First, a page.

Researchers call on Albertans to help fend off earthworm invasion

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A multi-university study involving researchers from The Ohio State University, the University of Alberta and Simon Fraser University has revealed how the non-native earthworms are invading Canadian forests and have said that with the current rate of spread, by 2056, earthworms will expand their territory from 3 per cent of the Alberta boreal forest to a whopping 39 per cent.

By using a technique called approximate Bayesian computation in a new way, the team was able to estimate population spread and new introductions simultaneously, and then use them to get an overall 50-year worm forecast for northern Alberta.

The increase in territory of earthworms is a problem according to researchers as they burrow beneath the surface where they mix different layers of soil and change the soil pH. Ultimately, these changes alter how organic and inorganic matter decomposes and result in fewer small invertebrates in the soil.

In an effort to track and possibly curtail their territory expansion, study co-author Erin Cameron and colleagues at the University of Alberta have developed a “citizen science program” and mobile app dubbed ‘Worm Tracker’, which will be released later this spring.

“The website for our program has sampling instructions and curricular materials for teachers, and participants can also view maps of their data and all other data that is collected,” said Cameron.

Though the app is geared toward students in Alberta, Cameron said that the information gathered through the app as well as the rest of the study, will be useful to researchers elsewhere.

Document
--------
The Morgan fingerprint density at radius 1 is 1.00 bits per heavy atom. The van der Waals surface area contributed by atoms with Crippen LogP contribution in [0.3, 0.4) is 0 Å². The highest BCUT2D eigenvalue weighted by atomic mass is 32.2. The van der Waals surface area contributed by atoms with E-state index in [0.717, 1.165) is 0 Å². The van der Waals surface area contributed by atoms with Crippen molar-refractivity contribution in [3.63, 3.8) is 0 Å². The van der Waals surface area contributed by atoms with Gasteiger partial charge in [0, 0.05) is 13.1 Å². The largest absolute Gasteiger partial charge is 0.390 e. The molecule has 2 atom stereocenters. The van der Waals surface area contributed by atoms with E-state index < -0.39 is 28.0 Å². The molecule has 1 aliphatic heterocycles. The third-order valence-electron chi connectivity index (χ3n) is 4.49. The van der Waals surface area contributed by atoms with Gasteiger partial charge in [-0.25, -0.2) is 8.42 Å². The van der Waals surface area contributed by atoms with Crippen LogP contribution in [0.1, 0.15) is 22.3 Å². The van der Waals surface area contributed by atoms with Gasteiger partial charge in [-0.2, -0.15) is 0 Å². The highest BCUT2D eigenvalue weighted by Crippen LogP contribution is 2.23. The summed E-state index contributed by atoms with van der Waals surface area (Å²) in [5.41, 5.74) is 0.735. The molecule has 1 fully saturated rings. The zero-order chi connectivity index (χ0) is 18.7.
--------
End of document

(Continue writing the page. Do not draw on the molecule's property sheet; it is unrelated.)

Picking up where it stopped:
“We’re looking for participants and data from across the province, so anyone in Alberta who wants to survey in their garden, fields, forest, or any other habitat can help out by downloading the app and following the steps to sample worms.”

Alberta Worm Invasion Project

Researchers have laid out some pointers if you wish to help out in the project.

Don’t dump
Don’t dump your earthworm bait on land or in water (earthworms can survive in water for days). Instead, save it for your next trip or throw it in the garbage. Because the larger endogeic and anecic species tend to have more severe impacts than the epigeic species that live in the leaf litter, disposing of bait properly can make a big difference in reducing the impacts of earthworms on our forests!

Clean tires
Cleaning the tire treads on your vehicle or ATV when moving to a new location in order to remove earthworms and cocoons (likely from the litter-dwelling epigeic species) is important because the changes epigeic species cause to soil structure are believed to make it easier for larger earthworms to establish and reproduce.

Avoid transporting
Avoid moving leaves, mulch, or soil between sites unless you are sure they do not contain earthworms or cocoons.

Freeze vermicompost before spreading it
If you use earthworms for composting and live in a remote area, freeze the compost for 1 week to a month before using it outside. This should kill the earthworms and their cocoons. The main earthworm species (Eisenia fetida) that is commercially sold for composting cannot survive in cold climates, but other species that can survive are sometimes mixed in.

Tell others
Tell others about earthworm invasions and how they can help reduce earthworm spread.